My friends called Daddy "The Man" long before "You da man!" ever became a popular catch phrase.
When it came to law enforcement, Daddy was a natural. Love for his work ran through his veins thicker than blood ever could. When I was born, Daddy worked as a license examiner with the Georgia State Patrol. He became a patrolman a few years later and, in 1968, graduated from the FBI Academy in Washington, D.C. When he returned to Georgia, he took a job with the Georgia Bureau of Investigation, first as a Special Investigator and later in the GCIC (Georgia Crime Information Center).
In the early 1970's, when Jimmy Carter was Governor of our great state, the GCIC obtained a new administrator. Something about the administrator and Daddy didn't quite gel, so working with him was an exercise in faith. When the boss decided that Daddy should take a transfer from our hometown of Sylvania (where Daddy had been stationed for nearly twenty years) to the remote town of Alma, the true test of Daddy's faith began.
Not wanting the transfer had nothing to do with lack of respect for authority. My mother had been ill for several years and was under the constant care of physicians; her doctors were adamant that she not move from the area. Also, my parents did not want to uproot my brother and me. Given these two factors, Daddy refused the transfer.
The boss was not pleased. In what could only be a power play, he sent my father "on the road" for an "undetermined" amount of time. I remember Daddy standing in the middle of our solid knotty-pine kitchen, telling Mama that he would only be home once every three weeks or so. "If he had poured hot water over me, it couldn't have been any more of a shock," he said. And so he packed his bags and began "living" in State Patrol offices.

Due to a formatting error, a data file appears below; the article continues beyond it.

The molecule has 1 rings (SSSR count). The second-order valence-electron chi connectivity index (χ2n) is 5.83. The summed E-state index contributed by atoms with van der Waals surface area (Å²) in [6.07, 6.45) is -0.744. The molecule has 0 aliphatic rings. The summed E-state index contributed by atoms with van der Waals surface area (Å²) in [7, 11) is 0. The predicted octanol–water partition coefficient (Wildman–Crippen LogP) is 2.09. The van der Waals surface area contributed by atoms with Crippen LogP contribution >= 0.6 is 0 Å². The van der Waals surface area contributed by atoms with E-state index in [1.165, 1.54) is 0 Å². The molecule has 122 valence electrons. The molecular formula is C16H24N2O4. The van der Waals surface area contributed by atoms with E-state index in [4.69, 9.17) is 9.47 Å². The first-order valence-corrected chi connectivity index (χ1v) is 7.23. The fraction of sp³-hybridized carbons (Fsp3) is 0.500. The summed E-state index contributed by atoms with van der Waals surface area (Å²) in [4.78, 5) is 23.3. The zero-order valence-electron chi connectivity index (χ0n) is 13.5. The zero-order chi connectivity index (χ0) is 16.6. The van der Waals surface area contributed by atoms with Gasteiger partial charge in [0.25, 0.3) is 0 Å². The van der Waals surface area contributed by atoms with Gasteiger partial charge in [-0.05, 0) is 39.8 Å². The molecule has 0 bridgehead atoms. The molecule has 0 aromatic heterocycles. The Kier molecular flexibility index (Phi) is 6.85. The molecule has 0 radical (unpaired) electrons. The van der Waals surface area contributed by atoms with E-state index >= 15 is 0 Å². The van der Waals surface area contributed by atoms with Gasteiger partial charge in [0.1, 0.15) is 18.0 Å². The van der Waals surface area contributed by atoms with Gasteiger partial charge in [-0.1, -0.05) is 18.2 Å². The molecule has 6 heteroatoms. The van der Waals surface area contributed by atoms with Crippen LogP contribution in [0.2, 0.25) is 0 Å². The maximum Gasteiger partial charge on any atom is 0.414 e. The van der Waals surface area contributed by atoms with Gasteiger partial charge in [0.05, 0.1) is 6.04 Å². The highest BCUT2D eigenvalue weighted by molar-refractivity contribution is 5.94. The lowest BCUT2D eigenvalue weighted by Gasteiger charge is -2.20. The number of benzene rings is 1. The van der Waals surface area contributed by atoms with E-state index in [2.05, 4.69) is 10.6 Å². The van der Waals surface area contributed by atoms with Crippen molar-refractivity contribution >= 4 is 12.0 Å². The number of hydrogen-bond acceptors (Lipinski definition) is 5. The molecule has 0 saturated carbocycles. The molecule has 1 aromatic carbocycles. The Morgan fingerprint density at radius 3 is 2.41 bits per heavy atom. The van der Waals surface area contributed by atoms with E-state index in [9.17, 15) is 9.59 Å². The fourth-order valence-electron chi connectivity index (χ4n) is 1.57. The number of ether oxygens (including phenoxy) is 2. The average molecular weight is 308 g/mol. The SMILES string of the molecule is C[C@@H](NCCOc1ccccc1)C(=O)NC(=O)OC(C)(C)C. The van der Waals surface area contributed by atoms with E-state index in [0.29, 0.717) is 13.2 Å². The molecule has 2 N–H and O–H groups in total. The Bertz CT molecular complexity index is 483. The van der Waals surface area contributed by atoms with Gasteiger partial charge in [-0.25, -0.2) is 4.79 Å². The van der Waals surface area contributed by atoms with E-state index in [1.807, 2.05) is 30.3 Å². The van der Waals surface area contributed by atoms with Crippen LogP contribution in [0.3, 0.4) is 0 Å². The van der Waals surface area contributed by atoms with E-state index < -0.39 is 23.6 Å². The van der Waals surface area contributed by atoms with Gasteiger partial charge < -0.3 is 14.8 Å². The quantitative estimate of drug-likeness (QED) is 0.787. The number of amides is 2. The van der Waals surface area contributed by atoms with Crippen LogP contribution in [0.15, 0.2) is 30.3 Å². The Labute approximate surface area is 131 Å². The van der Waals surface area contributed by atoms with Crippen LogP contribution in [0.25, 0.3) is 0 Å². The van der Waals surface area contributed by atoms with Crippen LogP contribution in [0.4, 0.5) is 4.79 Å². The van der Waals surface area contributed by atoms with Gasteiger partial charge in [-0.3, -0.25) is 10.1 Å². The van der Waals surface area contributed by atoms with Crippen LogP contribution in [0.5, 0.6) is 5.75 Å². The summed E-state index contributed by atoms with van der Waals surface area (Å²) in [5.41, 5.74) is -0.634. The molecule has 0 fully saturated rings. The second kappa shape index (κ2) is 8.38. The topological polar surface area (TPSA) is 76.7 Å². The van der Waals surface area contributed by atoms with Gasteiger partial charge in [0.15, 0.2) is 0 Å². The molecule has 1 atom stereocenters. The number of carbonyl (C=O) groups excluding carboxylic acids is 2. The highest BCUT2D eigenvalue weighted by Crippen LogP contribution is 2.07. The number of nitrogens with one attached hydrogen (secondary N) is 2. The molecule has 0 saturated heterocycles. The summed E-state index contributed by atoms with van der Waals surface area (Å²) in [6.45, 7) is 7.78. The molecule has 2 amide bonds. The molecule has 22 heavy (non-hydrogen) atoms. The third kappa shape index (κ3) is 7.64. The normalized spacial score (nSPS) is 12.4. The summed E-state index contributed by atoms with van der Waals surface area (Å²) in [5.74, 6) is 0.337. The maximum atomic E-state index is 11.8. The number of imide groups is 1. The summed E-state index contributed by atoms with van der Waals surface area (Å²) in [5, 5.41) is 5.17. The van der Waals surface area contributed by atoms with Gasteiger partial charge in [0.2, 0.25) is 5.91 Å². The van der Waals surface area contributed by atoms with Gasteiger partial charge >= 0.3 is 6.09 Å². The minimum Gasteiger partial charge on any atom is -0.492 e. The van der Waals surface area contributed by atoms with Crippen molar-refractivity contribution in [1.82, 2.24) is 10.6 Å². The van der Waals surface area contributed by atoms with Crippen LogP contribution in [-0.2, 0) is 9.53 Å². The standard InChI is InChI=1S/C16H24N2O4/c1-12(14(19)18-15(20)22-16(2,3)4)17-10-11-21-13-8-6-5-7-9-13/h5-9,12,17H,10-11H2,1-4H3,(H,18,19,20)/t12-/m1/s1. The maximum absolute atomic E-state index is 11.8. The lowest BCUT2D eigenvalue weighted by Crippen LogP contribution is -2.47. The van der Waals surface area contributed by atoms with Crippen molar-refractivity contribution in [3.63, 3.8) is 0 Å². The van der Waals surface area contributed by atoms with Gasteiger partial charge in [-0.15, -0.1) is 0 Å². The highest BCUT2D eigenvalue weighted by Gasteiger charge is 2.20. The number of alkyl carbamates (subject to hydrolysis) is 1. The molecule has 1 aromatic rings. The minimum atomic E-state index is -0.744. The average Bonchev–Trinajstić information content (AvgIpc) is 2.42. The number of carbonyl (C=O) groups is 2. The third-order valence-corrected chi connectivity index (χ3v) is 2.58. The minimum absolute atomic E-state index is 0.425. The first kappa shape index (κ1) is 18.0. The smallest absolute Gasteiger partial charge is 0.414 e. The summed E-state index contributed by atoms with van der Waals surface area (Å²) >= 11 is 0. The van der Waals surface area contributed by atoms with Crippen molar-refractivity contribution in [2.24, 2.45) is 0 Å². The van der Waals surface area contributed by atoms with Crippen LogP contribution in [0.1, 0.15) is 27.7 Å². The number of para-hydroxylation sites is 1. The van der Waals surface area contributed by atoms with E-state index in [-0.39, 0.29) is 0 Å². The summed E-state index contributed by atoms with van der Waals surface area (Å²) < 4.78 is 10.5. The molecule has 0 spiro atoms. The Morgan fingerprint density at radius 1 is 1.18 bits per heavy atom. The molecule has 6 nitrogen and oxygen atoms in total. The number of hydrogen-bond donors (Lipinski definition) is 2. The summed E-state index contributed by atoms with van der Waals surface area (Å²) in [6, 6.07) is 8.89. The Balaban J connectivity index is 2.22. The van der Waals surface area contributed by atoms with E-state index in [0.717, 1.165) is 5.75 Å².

When Daddy came home for a day or two, I would run through the house and into his arms. Daddy's hugs were desired bear hugs, in spite of the fact that the handle of his gun dug painfully into my flesh. Over Mama's delicious, home-style dinner, we would listen attentively as he told us of his travels, and how much he missed us — especially at night.
"I don't know why Mr. B has chosen to do this," he said. "But every morning and every night I read the twenty-seventh Psalm. It gives me the courage and strength to get through this. And I know that one day God will bless me and change this man's heart."
From that day on, I read twenty-seventh Psalm on a daily basis, allowing it to penetrate my heart and mind. I believed the words, even though I saw no evidence of the promises found there.
One afternoon, after a year had gone by, Mama was outside in the yard. Having just killed a snake with her shovel (an act she later would later call prophetic) she was still excited when she ran in to answer the ringing telephone.
"I just got the word," Daddy said from the other end. "I'm coming home! This time for good."
Daddy was right. I had learned a lesson that I would never forget.
P.S. Eva Marie Everson's father went "home" to eternity four years ago.
© Eva Marie Everson, reprinted by permission.
For the latest inspirational work by Eva Marie Everson, visit her website at EvaMarieEverson.com.